Description: A few years ago, US EPA and state waste management officials introduced the term "Green Remediation" with respect to petroleum and hazardous waste soil, and groundwater site clean-ups. What does this mean and can it be done on a practical level here in Maine? The concepts range from "whole-site" approach to specific on-site or near site remediation efforts to reduce the high carbon appetite of traditional off-site "muck and truck" soil removal. The purpose of this session is to highlight recent "greenish" remediation projects and to explore some practical thinking on what can be done in the future here in Maine.
From landfill to best management practice, a beneficial re-use application of water treatment residuals
Bjorn Lake1, Jim Hart2, Aria Amirbahman1
Civil & Environmental Engineering, University of Maine, Orono, ME
Kennebec Water District, Vassalboro, ME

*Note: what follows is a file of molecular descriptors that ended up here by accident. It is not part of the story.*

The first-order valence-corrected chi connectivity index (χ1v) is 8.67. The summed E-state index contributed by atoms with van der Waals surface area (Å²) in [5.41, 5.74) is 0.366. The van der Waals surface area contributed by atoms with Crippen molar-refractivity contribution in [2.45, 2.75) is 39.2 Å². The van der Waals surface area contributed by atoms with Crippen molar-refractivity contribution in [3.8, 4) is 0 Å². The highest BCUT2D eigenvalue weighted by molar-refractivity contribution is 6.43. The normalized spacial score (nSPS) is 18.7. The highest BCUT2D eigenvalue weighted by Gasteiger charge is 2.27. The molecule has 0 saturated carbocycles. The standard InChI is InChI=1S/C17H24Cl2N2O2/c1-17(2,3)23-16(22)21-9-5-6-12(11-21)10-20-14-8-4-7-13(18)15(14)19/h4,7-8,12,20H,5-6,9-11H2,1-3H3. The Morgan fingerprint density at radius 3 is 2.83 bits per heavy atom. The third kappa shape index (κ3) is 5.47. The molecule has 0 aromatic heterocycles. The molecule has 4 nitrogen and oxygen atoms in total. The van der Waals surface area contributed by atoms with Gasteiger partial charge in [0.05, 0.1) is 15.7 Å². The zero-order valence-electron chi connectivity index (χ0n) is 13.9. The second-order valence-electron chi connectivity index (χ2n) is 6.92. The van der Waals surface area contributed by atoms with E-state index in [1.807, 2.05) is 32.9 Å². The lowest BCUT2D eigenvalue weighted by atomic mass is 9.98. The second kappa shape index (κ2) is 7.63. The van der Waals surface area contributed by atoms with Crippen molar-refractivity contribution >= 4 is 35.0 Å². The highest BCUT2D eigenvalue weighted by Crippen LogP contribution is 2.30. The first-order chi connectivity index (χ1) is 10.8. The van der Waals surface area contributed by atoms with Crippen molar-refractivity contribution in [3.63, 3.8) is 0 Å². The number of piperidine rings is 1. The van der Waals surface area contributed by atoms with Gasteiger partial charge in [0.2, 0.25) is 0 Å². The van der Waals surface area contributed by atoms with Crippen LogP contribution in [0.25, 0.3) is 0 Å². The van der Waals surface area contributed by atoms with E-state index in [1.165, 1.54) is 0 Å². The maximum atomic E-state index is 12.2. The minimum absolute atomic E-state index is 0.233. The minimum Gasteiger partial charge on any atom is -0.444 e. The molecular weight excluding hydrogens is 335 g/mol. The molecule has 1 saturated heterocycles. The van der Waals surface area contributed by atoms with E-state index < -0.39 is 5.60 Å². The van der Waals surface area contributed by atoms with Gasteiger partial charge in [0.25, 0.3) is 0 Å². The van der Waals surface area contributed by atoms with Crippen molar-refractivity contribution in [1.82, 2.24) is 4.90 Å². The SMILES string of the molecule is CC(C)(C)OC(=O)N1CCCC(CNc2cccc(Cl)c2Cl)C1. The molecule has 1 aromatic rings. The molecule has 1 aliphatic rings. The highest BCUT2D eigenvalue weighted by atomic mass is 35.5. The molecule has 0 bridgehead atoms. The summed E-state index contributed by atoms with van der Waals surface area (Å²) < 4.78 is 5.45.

The Kennebec Water District (KWD) is a quasi-municipal public drinking water utility serving a population of 22,500 in central Maine. The KWD draws their water from the China Lake Watershed (Kennebec County, Towns of Vassalboro & China) which is listed as 303(d) impaired waterbody. As part of the water treatment process, aluminum sulfate coagulants are used to clarify the influent. The resulting water treatment residual (WTR) is collected in a recycle lagoon and dewatered before being landfilled. This process is economically costly to the KWD and their customers as well as unsustainable with respect to solid waste management. As an alternative to landfilling, beneficial re-use applications of the WTR have been researched including wastewater treatment, construction material production, and soil amendments. In this pilot study, we characterized the physical and chemical parameters of the WTR produced at the KWD to investigate its use as a sorptive media for phosphorus immobilization in septic leach fields. We determined the hydraulic conductivity, particle size, phosphorus sorption isotherms, and the advection/dispersion characteristics to properly derive design parameters. The Maine Lakes Resource Center opening in Belgrade, ME, will be the site of the first field experiment using WTR in a septic leach field in the spring of 2011. This field experiment will be discussed along with other possible WTR re-use applications across Maine.